Xbox Kinect Gaming Systems as a Supplemental Tool Within a Physical Education Setting: Third and Fourth Grade Students' Perspectives


  • Cole J. Shewmake Pittsburg State University
  • Michael D. Merrie University of Arkansas
  • Paul Calleja University of Arkansas



exergaming, physical education, video games, Xbox, kinect


Literature indicates that technology, including exergaming, is popular among adolescents and can be used as a supplemental tool in the physical education classroom. Therefore, the purpose of this study was to examine third and fourth grade students’ perceived enjoyment and exertion levels toward exergaming in relation to traditional physical education. The participants included 148 third and fourth grade elementary students. Each student completed two surveys (10 items each): one after a traditional PE lesson (gym) and one after participating in a lesson taught in an exergaming lab (MKR). Each survey consisted of two parts: seven enjoyment questions and three perceived exertion questions. Using a 5-point Likert-type scale ranging from 1 (strongly disagree) to 5 (strongly agree), students marked responses to reflect their enjoyment toward and perceived exertion levels for each setting of physical education. The results indicate students enjoyed the MKR (Mean Rank = 75.75) significantly more than the traditional gym (Mean Rank = 49.15) setting, z = 4.53, p < .001. However, the students felt they worked harder in the gym (Mean Rank = 73.21) compared to the MKR (Mean Rank = 51.15), z = 4.11, p < .001. With this study, physical educators will be exposed to the implications of integrating exergaming into a physical education environment.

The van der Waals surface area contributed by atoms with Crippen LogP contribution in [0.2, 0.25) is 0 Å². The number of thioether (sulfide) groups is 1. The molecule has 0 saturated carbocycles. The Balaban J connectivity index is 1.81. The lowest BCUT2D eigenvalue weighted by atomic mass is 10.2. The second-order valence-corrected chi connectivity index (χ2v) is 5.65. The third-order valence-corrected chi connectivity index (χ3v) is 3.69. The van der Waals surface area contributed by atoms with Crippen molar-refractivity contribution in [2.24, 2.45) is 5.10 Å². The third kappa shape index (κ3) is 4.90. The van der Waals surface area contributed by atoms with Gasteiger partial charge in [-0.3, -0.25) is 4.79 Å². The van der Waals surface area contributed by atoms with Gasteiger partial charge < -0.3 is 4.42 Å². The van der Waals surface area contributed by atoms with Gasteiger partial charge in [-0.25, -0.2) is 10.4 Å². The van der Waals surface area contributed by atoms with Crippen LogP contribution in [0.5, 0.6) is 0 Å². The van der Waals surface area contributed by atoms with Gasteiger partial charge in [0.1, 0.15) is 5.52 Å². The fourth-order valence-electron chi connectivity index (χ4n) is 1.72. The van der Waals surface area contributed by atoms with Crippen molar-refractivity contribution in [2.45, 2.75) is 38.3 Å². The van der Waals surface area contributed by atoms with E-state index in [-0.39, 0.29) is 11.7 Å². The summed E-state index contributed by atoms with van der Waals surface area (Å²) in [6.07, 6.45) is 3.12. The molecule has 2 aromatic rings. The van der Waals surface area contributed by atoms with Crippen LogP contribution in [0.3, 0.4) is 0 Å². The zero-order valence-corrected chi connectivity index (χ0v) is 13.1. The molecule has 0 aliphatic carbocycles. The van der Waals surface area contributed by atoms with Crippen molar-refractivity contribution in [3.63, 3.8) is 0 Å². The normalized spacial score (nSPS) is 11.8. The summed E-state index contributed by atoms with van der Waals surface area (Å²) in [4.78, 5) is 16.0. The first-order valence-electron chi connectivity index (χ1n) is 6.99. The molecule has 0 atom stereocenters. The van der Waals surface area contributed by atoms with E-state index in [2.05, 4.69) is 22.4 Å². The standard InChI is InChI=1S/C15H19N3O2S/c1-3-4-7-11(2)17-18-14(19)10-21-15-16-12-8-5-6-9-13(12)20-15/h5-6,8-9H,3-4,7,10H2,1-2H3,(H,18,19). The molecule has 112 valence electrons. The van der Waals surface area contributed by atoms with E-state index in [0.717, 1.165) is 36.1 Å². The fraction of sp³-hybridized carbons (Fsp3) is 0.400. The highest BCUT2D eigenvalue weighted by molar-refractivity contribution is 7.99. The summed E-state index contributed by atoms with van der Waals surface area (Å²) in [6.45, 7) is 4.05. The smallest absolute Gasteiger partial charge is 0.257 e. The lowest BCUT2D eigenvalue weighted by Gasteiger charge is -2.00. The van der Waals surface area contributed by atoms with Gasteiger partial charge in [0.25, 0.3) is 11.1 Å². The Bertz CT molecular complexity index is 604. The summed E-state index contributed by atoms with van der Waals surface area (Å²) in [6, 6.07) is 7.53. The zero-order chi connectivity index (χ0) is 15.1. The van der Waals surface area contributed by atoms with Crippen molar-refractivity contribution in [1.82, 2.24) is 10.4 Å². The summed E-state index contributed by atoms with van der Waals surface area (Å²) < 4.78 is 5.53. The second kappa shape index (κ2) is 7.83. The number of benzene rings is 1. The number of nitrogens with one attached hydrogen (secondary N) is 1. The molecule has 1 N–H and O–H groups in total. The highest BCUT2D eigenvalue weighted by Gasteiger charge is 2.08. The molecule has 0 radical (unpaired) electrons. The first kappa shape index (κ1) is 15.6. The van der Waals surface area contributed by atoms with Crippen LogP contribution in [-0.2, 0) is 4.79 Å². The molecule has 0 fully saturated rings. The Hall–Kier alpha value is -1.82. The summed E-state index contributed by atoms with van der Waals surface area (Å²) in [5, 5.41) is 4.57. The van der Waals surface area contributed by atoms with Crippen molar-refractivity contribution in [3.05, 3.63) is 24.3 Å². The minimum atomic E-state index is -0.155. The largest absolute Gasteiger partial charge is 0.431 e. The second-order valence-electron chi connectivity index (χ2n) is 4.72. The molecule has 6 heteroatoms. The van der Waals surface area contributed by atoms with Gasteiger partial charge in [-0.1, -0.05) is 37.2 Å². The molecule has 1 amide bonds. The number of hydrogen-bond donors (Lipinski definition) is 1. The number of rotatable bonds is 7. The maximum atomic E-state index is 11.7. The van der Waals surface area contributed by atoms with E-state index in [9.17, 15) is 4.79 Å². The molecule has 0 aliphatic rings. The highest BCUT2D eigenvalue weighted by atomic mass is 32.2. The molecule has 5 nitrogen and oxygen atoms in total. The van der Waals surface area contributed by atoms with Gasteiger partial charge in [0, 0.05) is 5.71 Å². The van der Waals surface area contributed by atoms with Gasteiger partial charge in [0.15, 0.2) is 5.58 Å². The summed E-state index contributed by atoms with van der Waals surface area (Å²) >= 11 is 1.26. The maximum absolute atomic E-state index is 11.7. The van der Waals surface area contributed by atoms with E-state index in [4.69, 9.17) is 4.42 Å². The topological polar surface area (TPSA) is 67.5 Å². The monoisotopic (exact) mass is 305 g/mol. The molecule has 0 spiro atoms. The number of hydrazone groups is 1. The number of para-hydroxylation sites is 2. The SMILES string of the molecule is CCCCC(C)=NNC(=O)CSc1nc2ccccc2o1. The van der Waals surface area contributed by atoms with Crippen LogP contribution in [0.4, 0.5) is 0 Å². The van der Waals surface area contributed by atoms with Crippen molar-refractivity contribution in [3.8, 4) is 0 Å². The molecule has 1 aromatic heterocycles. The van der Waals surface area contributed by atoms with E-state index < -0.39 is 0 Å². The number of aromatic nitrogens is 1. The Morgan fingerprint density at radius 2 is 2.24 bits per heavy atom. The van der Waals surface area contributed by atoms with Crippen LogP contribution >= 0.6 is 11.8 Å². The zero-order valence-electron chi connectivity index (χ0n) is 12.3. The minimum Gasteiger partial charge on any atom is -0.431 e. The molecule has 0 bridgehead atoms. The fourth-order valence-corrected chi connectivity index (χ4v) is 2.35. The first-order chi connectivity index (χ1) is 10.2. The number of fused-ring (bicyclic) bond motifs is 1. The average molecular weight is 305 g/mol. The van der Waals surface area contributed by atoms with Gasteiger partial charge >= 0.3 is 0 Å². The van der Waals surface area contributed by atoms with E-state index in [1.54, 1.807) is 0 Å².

Author Biographies

Cole J. Shewmake, Pittsburg State University

Cole J. Shewmake is an Assistant Professor, Department of Health, Human Performance and Recreation, Pittsburg State University.

Michael D. Merrie, University of Arkansas

Michael D. Merrie is a Ph.D. student, graduate teaching assistant, Department of Health, Human Performance and Recreation, Univeristy of Arkansas.

Paul Calleja, University of Arkansas

Paul C. Calleja is a clinical associate professor of Kinesiology, Department of Health, Human Performance and Recreation, Univeristy of Arkansas.